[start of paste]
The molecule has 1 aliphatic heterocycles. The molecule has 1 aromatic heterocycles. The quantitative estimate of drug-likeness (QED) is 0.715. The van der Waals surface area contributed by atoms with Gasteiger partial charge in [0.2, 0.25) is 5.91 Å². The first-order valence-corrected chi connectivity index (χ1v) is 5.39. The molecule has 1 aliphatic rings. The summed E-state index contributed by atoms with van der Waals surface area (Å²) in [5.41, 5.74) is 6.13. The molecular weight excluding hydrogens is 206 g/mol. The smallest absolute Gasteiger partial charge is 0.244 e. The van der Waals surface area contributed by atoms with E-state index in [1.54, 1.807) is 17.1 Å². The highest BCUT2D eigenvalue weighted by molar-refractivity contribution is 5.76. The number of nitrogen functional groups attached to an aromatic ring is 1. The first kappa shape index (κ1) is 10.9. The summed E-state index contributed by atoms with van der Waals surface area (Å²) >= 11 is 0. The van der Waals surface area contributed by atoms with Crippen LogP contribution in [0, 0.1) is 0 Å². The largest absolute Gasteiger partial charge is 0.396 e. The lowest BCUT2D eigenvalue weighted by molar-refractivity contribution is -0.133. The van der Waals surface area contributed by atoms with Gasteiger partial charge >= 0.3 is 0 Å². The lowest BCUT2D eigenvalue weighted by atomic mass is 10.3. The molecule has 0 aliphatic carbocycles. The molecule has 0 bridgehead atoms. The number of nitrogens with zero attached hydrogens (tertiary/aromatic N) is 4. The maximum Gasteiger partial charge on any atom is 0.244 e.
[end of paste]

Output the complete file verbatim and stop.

The molecule has 1 aliphatic heterocycles. The molecule has 1 aromatic heterocycles. The quantitative estimate of drug-likeness (QED) is 0.715. The van der Waals surface area contributed by atoms with Gasteiger partial charge in [0.2, 0.25) is 5.91 Å². The first-order valence-corrected chi connectivity index (χ1v) is 5.39. The molecule has 1 aliphatic rings. The summed E-state index contributed by atoms with van der Waals surface area (Å²) in [5.41, 5.74) is 6.13. The molecular weight excluding hydrogens is 206 g/mol. The smallest absolute Gasteiger partial charge is 0.244 e. The van der Waals surface area contributed by atoms with E-state index in [1.54, 1.807) is 17.1 Å². The highest BCUT2D eigenvalue weighted by molar-refractivity contribution is 5.76. The number of nitrogen functional groups attached to an aromatic ring is 1. The first kappa shape index (κ1) is 10.9. The summed E-state index contributed by atoms with van der Waals surface area (Å²) >= 11 is 0. The van der Waals surface area contributed by atoms with Crippen LogP contribution in [0, 0.1) is 0 Å². The largest absolute Gasteiger partial charge is 0.396 e. The lowest BCUT2D eigenvalue weighted by molar-refractivity contribution is -0.133. The van der Waals surface area contributed by atoms with Gasteiger partial charge >= 0.3 is 0 Å². The lowest BCUT2D eigenvalue weighted by atomic mass is 10.3. The molecule has 0 aliphatic carbocycles. The molecule has 0 bridgehead atoms. The number of nitrogens with zero attached hydrogens (tertiary/aromatic N) is 4. The maximum Gasteiger partial charge on any atom is 0.244 e.